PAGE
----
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Lunch » Tags » Books » Reviews » Hound of the Baskervilles (Aladdin Classics) » User review

Nobody Does It Better

  • Apr 16, 2011
Rating:
+4
He has many followers. From Marple to Millhone, from Rebus to Rockford, from Scarpetta to the Scooby Gang. When it comes to the sciences of investigation, detection and deduction, Sherlock Holmes is the original, and still the best.

In The Hound of the Baskervilles, we see the reason for this - both in his unforgettable presence, and his unfortunate absence.

We see in the first few pages how the presence of Holmes drives the story forward, unrelentingly and entertainingly, as Holmes poses his cohort Dr. Watson with a question about an old cane left mysteriously in their Baker Street home office. Watson deduces an answer that delights Holmes - because it is "almost wholly wrong" - but pushed Holmes' own thoughts in the right direction. This is the epitome of Holmes as a character, like a Dr. House for the 19th Century: intelligent, cunning, excitable, egotistical, funny, determined, stubborn, with just enough mean spirit to keep it interesting.

Arthur Conan Doyle brings all these traits to bear in the mystery that unfolds from the old cane in the office - the fearful hound that seems to be hunting the Baskerville clan to extinction. Starting with the old family legend of Hugo Baskerville but straight into Holmes' present-day with the recent death of Sir Charles Baskerville under mysterious circumstances. The ancient hound is still said to be prowling the moor, and Sir Charles has seemingly died of pure terror, leaving Henry Baskerville the last surviving heir. Holmes' task is to solve the mystery of the hound and keep Henry alive, the tale of which is, as always told to us through the eyes and ears of Dr. Watson, Holmes' constant companion.

Which brings us to the only problem with Hound of the Baskervilles. For a time, about the middle third of the book, Holmes is absent from the story, and we are left to the narrative of Watson's own investigations into the matter. Watson is a fine and intelligent man, but he lacks the personality and ingenuity of Holmes. Simply put, without Sherlock Holmes front and center, the driving force and much of the fun of the story are gone with him. These chapters seem to drag slowly compared to to Holmes' breakneck pace. This uneven pacing is an unfortunate flaw in an otherwise flawless story.

But when Holmes makes his surprising return to the tale, he takes off at a gallop and never slows down until the end, leaving the reader gasping to catch up. The satisfying conclusion makes up considerably for the slower middle.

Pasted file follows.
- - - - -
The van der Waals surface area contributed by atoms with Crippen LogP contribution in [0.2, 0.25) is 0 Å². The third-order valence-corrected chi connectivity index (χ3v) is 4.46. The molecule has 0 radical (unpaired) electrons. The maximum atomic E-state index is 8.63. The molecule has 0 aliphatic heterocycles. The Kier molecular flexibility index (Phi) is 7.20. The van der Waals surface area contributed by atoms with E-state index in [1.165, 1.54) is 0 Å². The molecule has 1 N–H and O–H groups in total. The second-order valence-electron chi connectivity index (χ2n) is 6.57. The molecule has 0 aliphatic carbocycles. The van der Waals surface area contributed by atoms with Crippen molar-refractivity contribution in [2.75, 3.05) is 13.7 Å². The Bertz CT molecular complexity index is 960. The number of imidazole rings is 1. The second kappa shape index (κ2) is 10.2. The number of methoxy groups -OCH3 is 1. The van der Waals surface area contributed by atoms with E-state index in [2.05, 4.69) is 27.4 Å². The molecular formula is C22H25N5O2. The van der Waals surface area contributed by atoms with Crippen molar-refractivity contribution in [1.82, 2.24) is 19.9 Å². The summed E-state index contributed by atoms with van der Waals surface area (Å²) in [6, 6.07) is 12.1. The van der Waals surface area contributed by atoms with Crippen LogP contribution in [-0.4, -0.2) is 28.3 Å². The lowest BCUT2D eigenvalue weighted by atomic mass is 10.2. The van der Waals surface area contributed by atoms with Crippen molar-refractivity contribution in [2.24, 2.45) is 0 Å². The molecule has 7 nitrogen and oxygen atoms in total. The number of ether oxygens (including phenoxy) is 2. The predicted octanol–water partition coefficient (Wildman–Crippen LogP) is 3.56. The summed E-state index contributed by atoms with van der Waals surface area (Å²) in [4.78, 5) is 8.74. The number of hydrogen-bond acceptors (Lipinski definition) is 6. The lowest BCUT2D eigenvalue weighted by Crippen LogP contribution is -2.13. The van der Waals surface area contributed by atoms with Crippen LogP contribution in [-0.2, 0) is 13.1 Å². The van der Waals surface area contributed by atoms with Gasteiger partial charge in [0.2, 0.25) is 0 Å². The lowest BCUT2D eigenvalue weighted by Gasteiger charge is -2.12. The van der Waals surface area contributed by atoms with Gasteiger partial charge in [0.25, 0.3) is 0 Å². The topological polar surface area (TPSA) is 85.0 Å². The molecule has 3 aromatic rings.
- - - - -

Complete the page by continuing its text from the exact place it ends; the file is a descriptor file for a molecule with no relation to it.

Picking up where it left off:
Truly, Doyle's tales of mystery are as much about the character of Sherlock Holmes as they are about his cases. He exerts his presence and his influence throughout the book, and steals the stage with every quip. As we see in Hound of the Baskervilles, without him, it's just a mystery. But with Holmes at the helm, it's more.

With Sherlock Holmes, it's an adventure.

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More Hound of the Baskervilles (Ala... reviews
review by . March 02, 2011
When Henry Baskerville, the last remaining scion of the family, travels from Canada to England to take up residence in Baskerville Hall after the puzzling violent death of his uncle, Sir Charles, he is immediately greeted with a string of baffling mysteries not the least of which is the legend of an enormous hound residing on the moors in Devon. Dr James Mortimer, family friend to the Baskervilles, engages Holmes and Watson to advise and protect Henry and to resolve the issue of the hound's …
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Rich Stoehr ()
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I often hide behind a pithy Douglas Adams quote or maybe some song lyrics. I guess it makes sense that much of what I share is reviews of things I like (or don't).      People … more
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We owe 1902'sThe Hound of the Baskervillesto Arthur Conan Doyle's good friend Fletcher "Bobbles" Robinson, who took him to visit some scary English moors and prehistoric ruins, and told him marvelous local legends about escaped prisoners and a 17th-century aristocrat who fell afoul of the family dog. Doyle transmogrified the legend: generations ago, a hound of hell tore out the throat of devilish Hugo Baskerville on the moonlit moor. Poor, accursed Baskerville Hall now has another mysterious death: that of Sir Charles Baskerville. Could the culprit somehow be mixed up with secretive servant Barrymore, history-obsessed Dr. Frankland, butterfly-chasing Stapleton, or Selden, the Notting Hill murderer at large? Someone's been signaling with candles from the mansion's windows. Nor can supernatural forces be ruled out. Can Dr. Watson--left alone by Sherlock Holmes to sleuth in fear for much of the novel--save the next Baskerville, Sir Henry, from the hound's fangs?

Many Holmes fans prefer Doyle's complete short stories, but their clockwork logic doesn't match the author's boast about this novel: it's "a real Creeper!" What distinguishes this particular Hound is its fulfillment of Doyle's great debt to Edgar Allan Poe--it's full of ancient woe, low moans, a Grimpen Mire that sucks ponies to Dostoyevskian deaths, and locals digging up Neolithic skulls without next-of-kins' consent. "The longer one stays here ...

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